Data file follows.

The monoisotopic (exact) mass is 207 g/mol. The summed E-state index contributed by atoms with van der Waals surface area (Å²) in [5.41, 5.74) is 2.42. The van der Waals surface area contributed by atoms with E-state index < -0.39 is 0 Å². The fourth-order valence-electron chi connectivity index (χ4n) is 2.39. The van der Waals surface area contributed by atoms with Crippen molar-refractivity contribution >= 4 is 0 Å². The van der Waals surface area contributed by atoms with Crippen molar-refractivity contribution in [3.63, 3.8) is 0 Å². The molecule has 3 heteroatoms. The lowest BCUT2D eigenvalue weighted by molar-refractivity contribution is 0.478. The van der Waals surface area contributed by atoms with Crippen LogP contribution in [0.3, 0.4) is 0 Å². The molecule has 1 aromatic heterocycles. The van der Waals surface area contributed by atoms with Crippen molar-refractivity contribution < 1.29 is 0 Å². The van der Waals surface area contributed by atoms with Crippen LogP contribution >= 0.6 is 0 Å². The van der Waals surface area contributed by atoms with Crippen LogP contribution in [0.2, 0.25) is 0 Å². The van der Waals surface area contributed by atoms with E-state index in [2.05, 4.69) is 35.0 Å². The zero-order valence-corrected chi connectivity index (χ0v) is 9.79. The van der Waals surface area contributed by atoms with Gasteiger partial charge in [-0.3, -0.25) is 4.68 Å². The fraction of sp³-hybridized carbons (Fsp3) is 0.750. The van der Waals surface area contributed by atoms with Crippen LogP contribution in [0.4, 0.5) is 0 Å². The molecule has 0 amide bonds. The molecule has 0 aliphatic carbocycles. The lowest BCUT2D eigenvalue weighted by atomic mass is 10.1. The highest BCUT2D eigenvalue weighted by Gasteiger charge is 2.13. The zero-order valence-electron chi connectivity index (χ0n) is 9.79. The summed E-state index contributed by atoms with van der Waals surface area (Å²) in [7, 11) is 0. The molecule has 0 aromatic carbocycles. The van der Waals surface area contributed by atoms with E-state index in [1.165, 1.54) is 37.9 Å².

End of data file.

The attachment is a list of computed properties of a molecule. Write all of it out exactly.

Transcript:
The monoisotopic (exact) mass is 207 g/mol. The summed E-state index contributed by atoms with van der Waals surface area (Å²) in [5.41, 5.74) is 2.42. The van der Waals surface area contributed by atoms with E-state index < -0.39 is 0 Å². The fourth-order valence-electron chi connectivity index (χ4n) is 2.39. The van der Waals surface area contributed by atoms with Crippen molar-refractivity contribution >= 4 is 0 Å². The van der Waals surface area contributed by atoms with Crippen molar-refractivity contribution in [3.63, 3.8) is 0 Å². The molecule has 3 heteroatoms. The lowest BCUT2D eigenvalue weighted by molar-refractivity contribution is 0.478. The van der Waals surface area contributed by atoms with Crippen LogP contribution in [0.3, 0.4) is 0 Å². The molecule has 1 aromatic heterocycles. The van der Waals surface area contributed by atoms with Crippen molar-refractivity contribution < 1.29 is 0 Å². The van der Waals surface area contributed by atoms with Crippen LogP contribution >= 0.6 is 0 Å². The van der Waals surface area contributed by atoms with Crippen LogP contribution in [0.2, 0.25) is 0 Å². The van der Waals surface area contributed by atoms with E-state index in [2.05, 4.69) is 35.0 Å². The zero-order valence-corrected chi connectivity index (χ0v) is 9.79. The van der Waals surface area contributed by atoms with Gasteiger partial charge in [-0.3, -0.25) is 4.68 Å². The fraction of sp³-hybridized carbons (Fsp3) is 0.750. The van der Waals surface area contributed by atoms with Crippen LogP contribution in [0.4, 0.5) is 0 Å². The molecule has 0 amide bonds. The molecule has 0 aliphatic carbocycles. The lowest BCUT2D eigenvalue weighted by atomic mass is 10.1. The highest BCUT2D eigenvalue weighted by Gasteiger charge is 2.13. The zero-order valence-electron chi connectivity index (χ0n) is 9.79. The summed E-state index contributed by atoms with van der Waals surface area (Å²) in [7, 11) is 0. The molecule has 0 aromatic carbocycles. The van der Waals surface area contributed by atoms with E-state index in [1.165, 1.54) is 37.9 Å².